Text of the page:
Skip to main content

One Reason to Write

This post sparked mine today.

I've been writing (slowly, one anecdote at a time) my memories of my youth, and the stories that I remember being passed down from parents, grandparents, and other long-lived people.

I was fortunate - in my mother's family, old age was the default - my grandparents were born in the 19th century, and passed on stories of their youth. My father's family was equally long-lived, but not as talkative (WV vs. Irish-descent). Still, I have an aunt by marriage whose passion is genealogy, and who had compiled a bookshelf of clippings, copies of newspaper stories, and charts of the family, back to pre-Colonial times.

If you aren't on Ancestry.com (and, I don't blame you - the price has risen shockingly!), you might want to use a word processing program or app - Google Docs is easy to use, and can be shared with others easily - to write down your memories - personal, or what has been told to you.

If you'd rather, set up a videocam, and record that process orally. Links to some ideas about what to write down/talk about below.

Comments

  1. An excellent source to organize and compile family ancestry is a nifty free genealogy software program called GRAMPS. Is available for both Windows platforms and Linux. I have used it for years.

    ReplyDelete
  2. Thanks for the suggestion, particularly one that can be used on Linux. I've used Windows at work, I have a MacBook (I probably wouldn't buy another, because of the expense, but it was convenient when traveling, as it was very easy to hook into any network or Bluetooth setup).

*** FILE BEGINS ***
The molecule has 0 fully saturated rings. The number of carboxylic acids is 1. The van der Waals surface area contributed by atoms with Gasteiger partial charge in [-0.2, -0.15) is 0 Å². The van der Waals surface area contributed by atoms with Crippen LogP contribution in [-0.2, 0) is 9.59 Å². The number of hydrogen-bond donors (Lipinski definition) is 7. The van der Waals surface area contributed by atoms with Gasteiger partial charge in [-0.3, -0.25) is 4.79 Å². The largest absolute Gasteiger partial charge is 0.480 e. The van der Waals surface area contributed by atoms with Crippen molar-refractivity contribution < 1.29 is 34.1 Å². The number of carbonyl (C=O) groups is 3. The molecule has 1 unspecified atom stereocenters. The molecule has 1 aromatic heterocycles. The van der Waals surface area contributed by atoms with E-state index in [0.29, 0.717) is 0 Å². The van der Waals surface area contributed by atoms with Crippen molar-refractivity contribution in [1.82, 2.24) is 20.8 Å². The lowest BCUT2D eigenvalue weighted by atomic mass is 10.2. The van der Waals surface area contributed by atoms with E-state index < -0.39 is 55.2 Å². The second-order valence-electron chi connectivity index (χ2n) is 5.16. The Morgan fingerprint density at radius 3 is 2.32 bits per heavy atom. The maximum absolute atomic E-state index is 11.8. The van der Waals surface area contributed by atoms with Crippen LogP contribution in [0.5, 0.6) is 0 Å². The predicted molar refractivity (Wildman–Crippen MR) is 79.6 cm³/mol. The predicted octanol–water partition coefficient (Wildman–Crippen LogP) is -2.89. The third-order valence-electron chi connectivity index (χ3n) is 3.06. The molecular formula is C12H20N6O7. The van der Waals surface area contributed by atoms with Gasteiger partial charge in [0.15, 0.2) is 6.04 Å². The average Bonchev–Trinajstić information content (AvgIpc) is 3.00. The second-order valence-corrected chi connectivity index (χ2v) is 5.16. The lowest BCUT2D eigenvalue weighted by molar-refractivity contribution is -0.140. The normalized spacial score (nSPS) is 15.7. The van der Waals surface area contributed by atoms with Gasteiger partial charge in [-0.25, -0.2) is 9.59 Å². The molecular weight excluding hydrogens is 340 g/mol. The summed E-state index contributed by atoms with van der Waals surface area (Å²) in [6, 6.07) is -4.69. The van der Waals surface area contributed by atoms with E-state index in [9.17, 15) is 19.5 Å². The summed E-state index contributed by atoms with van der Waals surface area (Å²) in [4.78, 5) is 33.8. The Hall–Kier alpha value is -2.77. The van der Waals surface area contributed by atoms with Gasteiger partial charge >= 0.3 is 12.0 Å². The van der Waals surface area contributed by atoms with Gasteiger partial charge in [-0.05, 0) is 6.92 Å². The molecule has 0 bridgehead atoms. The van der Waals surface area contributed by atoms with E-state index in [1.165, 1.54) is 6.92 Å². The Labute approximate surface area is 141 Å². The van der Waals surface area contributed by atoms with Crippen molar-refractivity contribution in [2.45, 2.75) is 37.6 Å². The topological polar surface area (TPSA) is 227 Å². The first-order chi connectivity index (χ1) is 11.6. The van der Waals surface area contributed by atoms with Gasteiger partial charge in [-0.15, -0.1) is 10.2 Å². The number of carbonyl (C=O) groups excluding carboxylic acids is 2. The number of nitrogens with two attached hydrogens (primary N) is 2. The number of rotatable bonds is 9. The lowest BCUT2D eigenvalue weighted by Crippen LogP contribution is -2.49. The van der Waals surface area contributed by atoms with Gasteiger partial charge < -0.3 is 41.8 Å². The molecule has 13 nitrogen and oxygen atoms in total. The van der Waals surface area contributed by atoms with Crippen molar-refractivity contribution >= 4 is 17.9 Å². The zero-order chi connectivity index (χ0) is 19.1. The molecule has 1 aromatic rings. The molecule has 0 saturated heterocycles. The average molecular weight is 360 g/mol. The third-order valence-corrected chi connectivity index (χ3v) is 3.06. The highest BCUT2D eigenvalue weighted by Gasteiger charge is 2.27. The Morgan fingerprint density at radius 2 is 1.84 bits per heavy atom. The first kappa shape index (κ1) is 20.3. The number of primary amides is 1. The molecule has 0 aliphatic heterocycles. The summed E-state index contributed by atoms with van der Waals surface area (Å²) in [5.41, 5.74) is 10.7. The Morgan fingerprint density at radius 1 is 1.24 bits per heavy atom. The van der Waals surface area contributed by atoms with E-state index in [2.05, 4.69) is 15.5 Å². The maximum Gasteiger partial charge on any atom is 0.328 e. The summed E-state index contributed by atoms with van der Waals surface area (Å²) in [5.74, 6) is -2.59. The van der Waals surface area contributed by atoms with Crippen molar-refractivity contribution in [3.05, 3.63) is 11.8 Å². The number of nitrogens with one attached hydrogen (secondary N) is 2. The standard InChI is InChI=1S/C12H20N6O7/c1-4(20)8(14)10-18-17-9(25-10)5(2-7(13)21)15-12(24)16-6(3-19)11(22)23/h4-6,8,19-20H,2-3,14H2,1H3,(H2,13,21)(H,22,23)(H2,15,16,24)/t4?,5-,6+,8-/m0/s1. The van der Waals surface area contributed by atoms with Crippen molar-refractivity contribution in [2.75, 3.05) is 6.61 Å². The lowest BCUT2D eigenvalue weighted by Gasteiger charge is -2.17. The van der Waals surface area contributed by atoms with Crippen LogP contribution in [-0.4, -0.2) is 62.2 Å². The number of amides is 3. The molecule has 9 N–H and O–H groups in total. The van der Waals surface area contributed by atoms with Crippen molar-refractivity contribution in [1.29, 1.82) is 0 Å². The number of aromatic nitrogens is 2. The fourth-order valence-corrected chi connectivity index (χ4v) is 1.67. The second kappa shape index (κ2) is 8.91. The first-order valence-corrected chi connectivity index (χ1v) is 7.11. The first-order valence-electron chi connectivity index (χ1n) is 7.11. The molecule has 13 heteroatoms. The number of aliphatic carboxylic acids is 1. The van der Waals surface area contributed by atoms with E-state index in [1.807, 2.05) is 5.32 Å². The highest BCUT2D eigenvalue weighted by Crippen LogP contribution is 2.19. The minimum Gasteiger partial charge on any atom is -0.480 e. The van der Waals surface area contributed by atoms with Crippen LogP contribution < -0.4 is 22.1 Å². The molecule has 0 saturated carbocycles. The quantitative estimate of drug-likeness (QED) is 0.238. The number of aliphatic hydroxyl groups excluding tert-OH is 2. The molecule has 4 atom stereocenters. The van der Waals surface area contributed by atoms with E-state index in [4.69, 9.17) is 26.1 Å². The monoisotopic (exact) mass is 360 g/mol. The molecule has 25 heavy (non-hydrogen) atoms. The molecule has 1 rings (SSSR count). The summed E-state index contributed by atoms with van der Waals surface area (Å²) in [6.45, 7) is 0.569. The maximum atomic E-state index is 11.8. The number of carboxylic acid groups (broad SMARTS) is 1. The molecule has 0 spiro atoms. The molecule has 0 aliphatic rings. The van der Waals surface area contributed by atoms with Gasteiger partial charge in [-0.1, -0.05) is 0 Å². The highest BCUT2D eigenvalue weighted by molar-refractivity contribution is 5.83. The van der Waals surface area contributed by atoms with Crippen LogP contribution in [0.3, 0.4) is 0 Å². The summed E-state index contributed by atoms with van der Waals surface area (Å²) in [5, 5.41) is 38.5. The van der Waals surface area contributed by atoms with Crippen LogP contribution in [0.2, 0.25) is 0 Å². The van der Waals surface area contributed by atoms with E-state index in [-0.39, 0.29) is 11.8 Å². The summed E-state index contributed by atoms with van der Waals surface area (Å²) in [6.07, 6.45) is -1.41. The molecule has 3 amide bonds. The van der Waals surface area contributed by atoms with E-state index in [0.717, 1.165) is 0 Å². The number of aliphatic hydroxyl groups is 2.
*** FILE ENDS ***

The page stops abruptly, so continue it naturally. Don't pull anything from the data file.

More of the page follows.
I'm looking to get into Linux in retirement (SOON, please God!), and will be getting a Raspberry Pi kit next month. It's probably my first retirement project.

    ReplyDelete

Post a Comment

Popular posts from this blog

Bouncing Back From Setbacks

I was reading (nothing much, just noodling around), and found this link to Bouncing Back After Setbacks, and the resilience needed to do so.

Resilience is the (according to Dictionary.com):
abilitytorecoverreadilyfromillness,depression,adversity,orthe like;buoyancy One factor that is not fully appreciated by many parents is the importance of experiencing Failure - AND recovering from it.

Some lessons from a school that has studied the successes - and failures.

I'm going to start a regular post on At Last - Retiring for Good, that focuses on Things Kids Need to Learn From Grandma. If you'd like to be added to the list, go here and put your information into the link form.

Getting Back on Track

I started off strong - really, I did. When I first retired, I had the strength of 10. But, as the summer passed, I lost my Mojo.

The first thing to go was my dedication to daily upkeep of the house. I found myself weakly saying, maƱana.


Then, I began raiding the fridge. I packed on a lot of the weight I had lost in the last semester I worked.


Lastly, I began skipping my revision schedule. I read aimlessly, both on- and offline.

I started taking naps. Like a 3-year old.

So, unless I want to become this:


I need to re-boot my life plans.

I started Tuesday morning by getting cleaned up and dressed. I got to work with revising my Chem book, planning my week, and cleaning up the kitchen.

Together, Den and I planned a healthy breakfast, conferred about our schedules, and made the bed (that last is not easy to get done early, if you have a partner - like mine - who likes to sleep in).

I didn't manage to check-in with the Ham Radio NET today, but I did re-set my radio for the local repeaters (I ha…